Intelligence reports suggest only a few dozen French mosques are under the influence of hardline radicals, but Meddeb says it is a “fact” that many more mosques are warming to the UOIF’s tougher brand of Islam.
A Malaysian Islamic court allowed a Muslim convert Thursday to return to her original faith of Buddhism, setting a precedent that could ease religious minorities’ worries about their legal rights.
Lawyers said the Shariah High Court’s verdict in the northern state of Penang was the first time in recent memory that a convert has been permitted to legally renounce Islam in this Muslim-majority nation.
[Sally Quinn, Washington Post] Most people in this country are Christians, and you look at the Christians and they go to their white churches. And you wonder how they can call themselves Christians and still look at other people as though they are inferior.
A study on the longer-term effect of participating in the Islamic pilgrimage found that Muslims communities have become more open in many ways after the Hajj experience.
The study, published by Harvard’s Kennedy School of Government, says that hajj – Muslim pilgrimage – urges equality and harmony.
At least 345 Muslim pilgrims have died in a crush during the stone-throwing ritual at the Hajj pilgrimage in Saudi Arabia, officials say.
Hundreds of pilgrims have also been injured. A BBC correspondent at the scene in Mina saw dozens of bodies lined up on the ground.
The ritual has seen many lethal stampedes but the number of dead this time is the highest in 16 years.
After a crush in 2004, barriers and stewards were added to improve safety.
Coren is on board with DWE’s theory: when sex and religion meet, guess who wins?
In California the Salvation Army was forced to close down several inner city missions because officials refused to sign a document approving of homosexuality. The destitute suffered terribly as a consequence. In Britain the Roman Catholic church similarly was obliged to shut the doors of its adoption agency.
This is not about justice, equality or discrimination. It is about crude bullying and triumphalism. The campaign stopped being about tolerance a long time ago and now is about penalizing anyone who will not embrace a particular social and sexual agenda. It’s enough to drive you to drink — unless you’ve signed the morality clause!
The government has even sought out potential complainants, sending in officials to interview and talk to women, children and men in Bountiful. Despite the overtures, not one complaint has emerged from the community.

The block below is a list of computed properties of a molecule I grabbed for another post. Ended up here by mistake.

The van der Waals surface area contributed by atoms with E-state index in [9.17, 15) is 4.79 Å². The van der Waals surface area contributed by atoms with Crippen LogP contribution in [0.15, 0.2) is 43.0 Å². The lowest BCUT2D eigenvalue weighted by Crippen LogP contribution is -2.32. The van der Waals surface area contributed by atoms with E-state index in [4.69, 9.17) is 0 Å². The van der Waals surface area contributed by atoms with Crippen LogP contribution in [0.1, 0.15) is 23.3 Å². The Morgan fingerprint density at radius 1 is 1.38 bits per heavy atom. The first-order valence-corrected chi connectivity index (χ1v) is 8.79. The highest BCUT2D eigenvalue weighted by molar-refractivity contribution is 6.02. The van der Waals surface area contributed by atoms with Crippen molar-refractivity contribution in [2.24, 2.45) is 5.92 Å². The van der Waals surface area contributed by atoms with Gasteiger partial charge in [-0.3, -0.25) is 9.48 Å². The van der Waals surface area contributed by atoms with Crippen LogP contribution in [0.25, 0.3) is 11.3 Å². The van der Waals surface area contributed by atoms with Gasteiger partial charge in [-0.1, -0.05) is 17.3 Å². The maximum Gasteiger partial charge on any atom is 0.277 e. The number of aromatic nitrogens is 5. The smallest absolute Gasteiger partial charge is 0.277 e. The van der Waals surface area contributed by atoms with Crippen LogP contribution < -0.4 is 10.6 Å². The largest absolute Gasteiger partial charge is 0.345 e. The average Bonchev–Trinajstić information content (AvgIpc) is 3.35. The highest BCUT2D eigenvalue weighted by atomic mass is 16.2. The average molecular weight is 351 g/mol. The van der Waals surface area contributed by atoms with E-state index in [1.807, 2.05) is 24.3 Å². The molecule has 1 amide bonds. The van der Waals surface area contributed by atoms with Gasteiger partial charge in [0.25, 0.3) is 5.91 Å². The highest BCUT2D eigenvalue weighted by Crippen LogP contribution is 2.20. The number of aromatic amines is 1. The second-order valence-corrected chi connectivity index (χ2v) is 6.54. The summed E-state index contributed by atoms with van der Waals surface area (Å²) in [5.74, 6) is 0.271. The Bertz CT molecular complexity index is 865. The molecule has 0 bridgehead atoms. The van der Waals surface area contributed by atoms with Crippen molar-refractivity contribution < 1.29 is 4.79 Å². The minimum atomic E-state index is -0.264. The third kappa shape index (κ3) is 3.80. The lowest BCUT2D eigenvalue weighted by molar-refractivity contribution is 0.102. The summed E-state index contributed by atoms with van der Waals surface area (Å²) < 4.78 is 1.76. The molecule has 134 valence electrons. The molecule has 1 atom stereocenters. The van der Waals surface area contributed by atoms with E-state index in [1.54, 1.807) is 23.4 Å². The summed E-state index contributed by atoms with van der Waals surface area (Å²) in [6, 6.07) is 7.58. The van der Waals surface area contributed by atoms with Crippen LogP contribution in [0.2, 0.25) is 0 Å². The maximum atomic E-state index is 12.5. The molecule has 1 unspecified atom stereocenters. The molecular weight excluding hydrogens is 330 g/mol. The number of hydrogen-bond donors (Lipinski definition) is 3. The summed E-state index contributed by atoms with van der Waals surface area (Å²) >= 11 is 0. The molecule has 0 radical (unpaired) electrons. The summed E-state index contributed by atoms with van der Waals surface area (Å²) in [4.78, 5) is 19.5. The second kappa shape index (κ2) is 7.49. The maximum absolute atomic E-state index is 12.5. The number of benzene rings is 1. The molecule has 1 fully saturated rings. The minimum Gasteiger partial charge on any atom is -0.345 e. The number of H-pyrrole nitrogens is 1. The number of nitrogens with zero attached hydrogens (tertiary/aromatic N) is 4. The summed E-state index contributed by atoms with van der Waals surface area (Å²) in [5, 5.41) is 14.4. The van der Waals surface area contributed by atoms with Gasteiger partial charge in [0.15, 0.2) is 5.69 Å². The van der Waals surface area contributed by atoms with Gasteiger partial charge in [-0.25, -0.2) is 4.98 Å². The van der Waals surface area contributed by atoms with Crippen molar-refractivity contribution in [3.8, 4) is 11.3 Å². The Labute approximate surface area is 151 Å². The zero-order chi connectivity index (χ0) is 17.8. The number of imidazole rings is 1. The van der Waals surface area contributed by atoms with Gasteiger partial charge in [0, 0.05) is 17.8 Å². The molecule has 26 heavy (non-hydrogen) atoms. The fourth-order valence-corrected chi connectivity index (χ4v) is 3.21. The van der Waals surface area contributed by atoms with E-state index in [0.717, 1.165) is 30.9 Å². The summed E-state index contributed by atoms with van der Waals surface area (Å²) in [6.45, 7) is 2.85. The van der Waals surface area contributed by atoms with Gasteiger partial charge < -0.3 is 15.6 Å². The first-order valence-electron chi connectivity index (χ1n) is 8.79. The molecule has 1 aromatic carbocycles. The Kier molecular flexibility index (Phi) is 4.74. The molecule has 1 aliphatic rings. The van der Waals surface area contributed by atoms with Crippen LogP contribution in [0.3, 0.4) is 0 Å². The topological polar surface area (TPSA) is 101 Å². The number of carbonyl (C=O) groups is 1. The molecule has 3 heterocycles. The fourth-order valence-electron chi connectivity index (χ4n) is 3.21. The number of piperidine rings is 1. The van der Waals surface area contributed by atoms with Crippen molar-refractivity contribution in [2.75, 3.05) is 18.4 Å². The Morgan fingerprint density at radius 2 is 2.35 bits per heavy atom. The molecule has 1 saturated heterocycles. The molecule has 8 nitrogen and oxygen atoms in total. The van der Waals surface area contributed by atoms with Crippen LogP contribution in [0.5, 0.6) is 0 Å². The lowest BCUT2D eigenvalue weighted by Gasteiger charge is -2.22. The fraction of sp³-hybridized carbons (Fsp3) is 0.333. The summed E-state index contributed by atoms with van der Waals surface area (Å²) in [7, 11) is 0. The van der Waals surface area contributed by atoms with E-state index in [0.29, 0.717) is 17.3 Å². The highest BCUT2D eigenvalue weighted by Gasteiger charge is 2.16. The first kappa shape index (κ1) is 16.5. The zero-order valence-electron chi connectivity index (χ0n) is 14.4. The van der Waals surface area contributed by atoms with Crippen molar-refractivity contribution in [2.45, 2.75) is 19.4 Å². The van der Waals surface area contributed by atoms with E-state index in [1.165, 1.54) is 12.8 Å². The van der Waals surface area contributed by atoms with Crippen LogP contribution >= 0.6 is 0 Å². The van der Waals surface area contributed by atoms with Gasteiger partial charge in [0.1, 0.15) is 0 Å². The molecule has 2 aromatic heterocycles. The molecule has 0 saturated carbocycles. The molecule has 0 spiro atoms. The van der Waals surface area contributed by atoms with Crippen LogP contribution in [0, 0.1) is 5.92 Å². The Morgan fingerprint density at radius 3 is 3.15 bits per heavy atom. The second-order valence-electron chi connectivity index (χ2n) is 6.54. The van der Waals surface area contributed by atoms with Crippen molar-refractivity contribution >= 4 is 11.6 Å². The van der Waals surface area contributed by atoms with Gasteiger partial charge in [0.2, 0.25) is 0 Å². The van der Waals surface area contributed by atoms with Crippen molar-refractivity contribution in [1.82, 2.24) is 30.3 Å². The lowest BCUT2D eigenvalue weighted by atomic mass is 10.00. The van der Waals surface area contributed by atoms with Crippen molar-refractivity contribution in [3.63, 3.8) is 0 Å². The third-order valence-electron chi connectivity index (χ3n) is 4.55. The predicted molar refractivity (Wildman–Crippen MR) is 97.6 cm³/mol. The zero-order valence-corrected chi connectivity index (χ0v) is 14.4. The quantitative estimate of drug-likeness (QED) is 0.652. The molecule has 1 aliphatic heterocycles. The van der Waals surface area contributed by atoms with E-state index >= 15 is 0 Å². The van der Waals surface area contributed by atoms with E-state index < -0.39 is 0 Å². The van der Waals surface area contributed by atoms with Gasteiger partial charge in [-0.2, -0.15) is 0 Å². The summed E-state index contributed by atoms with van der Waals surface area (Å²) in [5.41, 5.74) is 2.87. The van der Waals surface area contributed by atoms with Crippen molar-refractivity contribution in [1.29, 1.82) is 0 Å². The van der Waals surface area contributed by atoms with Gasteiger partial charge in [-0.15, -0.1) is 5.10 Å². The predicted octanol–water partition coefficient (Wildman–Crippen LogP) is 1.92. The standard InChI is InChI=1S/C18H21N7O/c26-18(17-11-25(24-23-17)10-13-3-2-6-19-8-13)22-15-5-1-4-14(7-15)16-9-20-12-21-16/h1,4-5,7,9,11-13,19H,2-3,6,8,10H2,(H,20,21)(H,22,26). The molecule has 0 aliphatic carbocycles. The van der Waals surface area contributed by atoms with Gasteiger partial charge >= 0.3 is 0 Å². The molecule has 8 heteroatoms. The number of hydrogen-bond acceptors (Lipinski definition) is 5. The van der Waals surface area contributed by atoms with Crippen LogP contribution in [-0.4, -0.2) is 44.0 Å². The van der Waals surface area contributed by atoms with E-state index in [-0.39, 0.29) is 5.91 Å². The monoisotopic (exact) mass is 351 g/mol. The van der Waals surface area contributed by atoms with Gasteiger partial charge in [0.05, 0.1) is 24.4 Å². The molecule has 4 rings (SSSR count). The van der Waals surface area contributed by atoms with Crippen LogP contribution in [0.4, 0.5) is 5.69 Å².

Ever since Texas officials raided the Eldorado compound on April 3 and removed 437 children from their families, who were all members of the Fundamentalist Church of Jesus Christ of Latter-day Saints, a breakaway Mormon sect, B.C.’s government has been urged to take action in its own backyard.
For years, Bountiful, the polygamous community on the outskirts of the town of Creston, has escaped prosecution even though polygamy is illegal. The head of one of the polygamous communes believes religious rights protect them.
For the moment, the B.C. government is at a stalemate.
A man standing on principle (“”I think it’s wrong to have to discuss your personal life with your employer,” he said, “and I also don’t want to be in a position of accusing my spouse, so I declined to appeal or discuss the matter in any way with my employer”), and not suing somebody? Weird.
Oh. Wait. Now we get it. Didn’t happen in Canada.
At another college, professor Kent Gramm’s divorce from his wife of 30 years might be a private matter known only to friends and close colleagues.
But at Wheaton College, the end of the popular English professor’s marriage has cost him his job—and sparked a debate about whether a divorce should disqualify a faculty member from teaching there.
Though the college has sometimes hired or retained staff employees whose marriages have ended, officials say those employees must talk with a staff member to determine whether the divorce meets Biblical standards. Gramm told administrators about his divorce but declined to discuss the details.
Tim George, student body president, said it is a shame that Gramm has to leave, because he is an outstanding teaching professor and a scholar. Although there has been controversy, the majority of students support the college’s decision, he said.
“We just hate to see him go. . . . But we just don’t want to compromise the values that we hold,” George said.
And right there is where you can stop reading since that tells you everything you need to know. “Provincially-funded.” As in, with public tax dollars; therefore, subject to all provincial laws. End of discussion…
[Not end of discussion. Goes on for 4 more paragraphs]
Public money. Taxpayer money. Your money and my money; therefore, subject to provincial laws. One would think this wouldn’t be a difficult concept…
Cheryl Katz brought an action against the Ontario Human Rights Commission for breach of rights under the Charter of Rights and Freedoms, breach of statutory duty, abuse of public office and malicious conduct.
Result at the Superior Court of Justice: The Court dismissed the claim, finding that there was no reasonable cause of action. The Court restated an earlier Court of Appeal decision that held that the Commission is not an entity that can be sued for damages. This also excludes the Commission from an action of vicarious liability for the actions of its employees.
Taxpayer money. Your money. Just a difficult concept for you, our little blogging fool.